The International Fiscal Association (IFA) has thrown its weight behind Nigeria for refusing to endorse the Organization for Economic Cooperation and Development (OECD) G20 inclusive Framework two-pillar solution to the taxation of the digital economy, saying it will be an infringement on Nigeria’s sovereignty.
The Federal Inland Revenue Service (FIRS) had last month said Nigeria’s cautious approach to the agreement was in the best interest of the country, and to ensure that Nigeria does not lose out on potential revenue from the digital economy.
Chair of the IFA Africa Region and IFA Nigeria, Dapo Oladimeji noted that the OECD proposal is of no benefit to Nigeria “and FIRS is absolutely right to turn it down. This would be an infringement on our sovereignty.”
IFA is the world’s premier professional organisation for international tax specialists which works closely with UN & OECD. International tax is about income from multi-nationals, the main source of taxation from business and a very important source of government revenue in Western countries.
Oladimeji alleged that the United Stated and European delegates had left the Nigerian delegate in the dark in coming up with the final OECD proposal.
S examined the proposal in detail they discovered that the promised $150 billion was fairy gold and none would be coming to Nigeria.
“In addition to Nigeria receiving nothing, the Europeans had proposed clauses that would prevent Nigeria from taxing smaller digital companies coming from Europe.” He furthered that beyond foreign direct investments, the tax policy of the country should be focused on job creation.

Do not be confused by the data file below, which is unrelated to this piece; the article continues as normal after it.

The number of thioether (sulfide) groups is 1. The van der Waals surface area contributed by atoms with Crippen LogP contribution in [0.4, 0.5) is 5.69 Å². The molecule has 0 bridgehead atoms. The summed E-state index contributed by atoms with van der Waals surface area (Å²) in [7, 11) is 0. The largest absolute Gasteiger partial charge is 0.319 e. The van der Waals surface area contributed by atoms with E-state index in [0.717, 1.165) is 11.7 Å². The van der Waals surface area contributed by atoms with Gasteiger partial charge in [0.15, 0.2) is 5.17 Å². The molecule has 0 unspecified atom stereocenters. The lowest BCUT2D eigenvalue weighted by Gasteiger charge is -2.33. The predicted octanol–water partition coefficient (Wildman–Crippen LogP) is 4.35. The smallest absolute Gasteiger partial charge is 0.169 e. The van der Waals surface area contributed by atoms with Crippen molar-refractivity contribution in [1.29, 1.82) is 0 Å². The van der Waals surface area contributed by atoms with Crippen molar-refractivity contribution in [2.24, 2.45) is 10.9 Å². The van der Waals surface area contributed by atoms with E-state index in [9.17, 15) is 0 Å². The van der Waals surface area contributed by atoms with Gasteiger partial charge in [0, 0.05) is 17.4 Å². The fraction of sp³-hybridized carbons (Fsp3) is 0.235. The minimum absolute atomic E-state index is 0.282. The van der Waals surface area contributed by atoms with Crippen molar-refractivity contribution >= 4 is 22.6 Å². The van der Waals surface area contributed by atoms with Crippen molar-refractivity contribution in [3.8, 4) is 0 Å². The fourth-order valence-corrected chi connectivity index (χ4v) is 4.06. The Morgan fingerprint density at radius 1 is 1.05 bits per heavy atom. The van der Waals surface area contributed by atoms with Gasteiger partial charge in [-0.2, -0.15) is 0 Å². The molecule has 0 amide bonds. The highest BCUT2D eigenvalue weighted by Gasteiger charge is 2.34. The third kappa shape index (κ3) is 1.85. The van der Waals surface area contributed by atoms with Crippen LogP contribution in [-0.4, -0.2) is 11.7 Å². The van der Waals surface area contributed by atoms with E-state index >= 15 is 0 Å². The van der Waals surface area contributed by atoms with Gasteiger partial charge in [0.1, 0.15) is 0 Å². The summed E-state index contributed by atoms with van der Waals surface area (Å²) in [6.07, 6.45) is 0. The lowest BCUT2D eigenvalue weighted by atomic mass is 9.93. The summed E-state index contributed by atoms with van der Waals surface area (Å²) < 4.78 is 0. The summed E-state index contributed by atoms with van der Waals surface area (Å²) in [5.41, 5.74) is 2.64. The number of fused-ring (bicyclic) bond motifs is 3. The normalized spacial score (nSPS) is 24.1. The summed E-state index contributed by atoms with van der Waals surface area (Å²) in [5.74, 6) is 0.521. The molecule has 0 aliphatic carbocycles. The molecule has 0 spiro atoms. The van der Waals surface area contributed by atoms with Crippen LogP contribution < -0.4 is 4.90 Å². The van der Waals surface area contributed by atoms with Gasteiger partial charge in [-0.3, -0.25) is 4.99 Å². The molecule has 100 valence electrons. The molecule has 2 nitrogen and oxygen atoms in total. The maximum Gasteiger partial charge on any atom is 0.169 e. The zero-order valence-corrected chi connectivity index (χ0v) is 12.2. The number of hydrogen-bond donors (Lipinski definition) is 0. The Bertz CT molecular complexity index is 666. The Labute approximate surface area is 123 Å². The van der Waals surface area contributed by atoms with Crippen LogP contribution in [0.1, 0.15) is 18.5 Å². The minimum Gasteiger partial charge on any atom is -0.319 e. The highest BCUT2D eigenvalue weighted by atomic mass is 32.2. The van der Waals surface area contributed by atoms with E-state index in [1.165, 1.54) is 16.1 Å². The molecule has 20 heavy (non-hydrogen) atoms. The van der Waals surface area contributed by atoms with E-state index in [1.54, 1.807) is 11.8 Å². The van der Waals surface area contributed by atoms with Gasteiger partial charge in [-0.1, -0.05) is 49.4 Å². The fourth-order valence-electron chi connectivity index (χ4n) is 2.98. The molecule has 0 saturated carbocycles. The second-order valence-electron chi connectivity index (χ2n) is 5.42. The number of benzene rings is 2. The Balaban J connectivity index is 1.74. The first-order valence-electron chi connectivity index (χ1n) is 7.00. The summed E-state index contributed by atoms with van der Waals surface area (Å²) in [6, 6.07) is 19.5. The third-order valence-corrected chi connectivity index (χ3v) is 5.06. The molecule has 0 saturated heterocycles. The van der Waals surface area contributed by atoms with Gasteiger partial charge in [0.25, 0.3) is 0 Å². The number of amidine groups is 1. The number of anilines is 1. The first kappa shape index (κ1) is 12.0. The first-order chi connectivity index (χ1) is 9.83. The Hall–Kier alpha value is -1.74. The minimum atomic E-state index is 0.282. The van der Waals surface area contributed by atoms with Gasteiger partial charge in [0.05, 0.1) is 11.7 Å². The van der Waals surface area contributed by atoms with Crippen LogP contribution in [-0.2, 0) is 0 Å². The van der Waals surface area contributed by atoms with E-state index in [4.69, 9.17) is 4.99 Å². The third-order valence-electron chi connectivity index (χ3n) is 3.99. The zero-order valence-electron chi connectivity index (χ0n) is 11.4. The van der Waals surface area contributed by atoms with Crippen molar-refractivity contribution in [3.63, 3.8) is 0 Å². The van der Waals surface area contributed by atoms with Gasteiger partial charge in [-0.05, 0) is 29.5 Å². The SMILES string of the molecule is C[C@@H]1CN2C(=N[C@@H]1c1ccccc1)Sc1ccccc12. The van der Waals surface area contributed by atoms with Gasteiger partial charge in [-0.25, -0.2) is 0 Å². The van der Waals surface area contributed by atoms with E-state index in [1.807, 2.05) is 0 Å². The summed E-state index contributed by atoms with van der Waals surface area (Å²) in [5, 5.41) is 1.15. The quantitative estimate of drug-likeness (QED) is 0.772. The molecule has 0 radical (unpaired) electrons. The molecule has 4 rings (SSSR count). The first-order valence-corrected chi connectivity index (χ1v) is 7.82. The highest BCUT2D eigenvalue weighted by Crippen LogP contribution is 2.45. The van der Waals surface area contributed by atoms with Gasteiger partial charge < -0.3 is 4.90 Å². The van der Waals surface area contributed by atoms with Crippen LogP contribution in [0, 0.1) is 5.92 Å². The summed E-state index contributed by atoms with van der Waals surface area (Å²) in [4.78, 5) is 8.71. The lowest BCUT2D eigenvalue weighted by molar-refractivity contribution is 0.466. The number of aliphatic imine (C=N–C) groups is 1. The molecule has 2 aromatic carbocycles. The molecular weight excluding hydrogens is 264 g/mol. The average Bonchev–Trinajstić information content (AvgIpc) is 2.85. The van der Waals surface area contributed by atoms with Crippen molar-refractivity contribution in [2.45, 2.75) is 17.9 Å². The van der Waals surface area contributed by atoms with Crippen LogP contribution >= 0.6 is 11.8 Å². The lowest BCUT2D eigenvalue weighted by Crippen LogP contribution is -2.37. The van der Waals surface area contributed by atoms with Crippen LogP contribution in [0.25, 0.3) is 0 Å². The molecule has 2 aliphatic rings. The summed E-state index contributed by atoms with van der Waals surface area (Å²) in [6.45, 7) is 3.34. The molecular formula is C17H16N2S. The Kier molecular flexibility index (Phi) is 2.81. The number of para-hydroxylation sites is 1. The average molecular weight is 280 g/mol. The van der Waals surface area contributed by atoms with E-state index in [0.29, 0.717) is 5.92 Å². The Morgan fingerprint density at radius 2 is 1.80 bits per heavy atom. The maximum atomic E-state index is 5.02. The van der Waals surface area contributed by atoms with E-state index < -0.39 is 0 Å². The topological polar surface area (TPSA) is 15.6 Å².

“In the real world, the most important issue is Jobs not foreign investment. Foreign direct investment is only truly valuable if it brings jobs and if we can have jobs without foreign direct investment even better at this stage of Nigeria’s development.
“Our tax policy should be focused on bringing jobs to Nigeria. If we have the jobs and the multiplier effect, FIRS will have all the tax it dreamt of. This is the way of the future.”
The executive chairman of the FIRS, Muhammad Nami, had in a statement explained that the OECD agreement is unfair to Nigeria and developing countries in general. He stated that the country having reviewed the conditions of the agreement had concerns over the impact that the signing of the agreement would have on the country’s tax system and tax revenue generation.
Nami had noted that the clause which states that for Nigeria to tax multinational enterprise to under the rule, the entity must have generated at least €1 million turnover from Nigeria within a year would be unfair to domestic companies which with a minimum of above N25 million, about €57,000, turnover are subject to companies income tax.
He added that this rule will take-off so many multinational enterprises from the scope of those that are currently paying taxes to Nigeria, as thus, “even the MNEs that are currently paying taxes in Nigeria would cease to pay taxes to us because of this rule.”
Asids this, the FIRS chair noted that on the issue of dispute resolutions under the Two-Pillar Solution, the rules were such that in the event of a dispute between Nigeria and a Multinational Enterprise, Nigeria would be subject to an international arbitration panel as against Nigeria’s own justice system.
On the issue of Nigeria loosing significant revenue if it fails to sign into the OECD Inclusive Framework rules for the taxation of the digital economy, the FIRS execute chairman noted that this was not a problem as the country had already put forward four ongoing solutions to the challenge of taxation of the digital economy.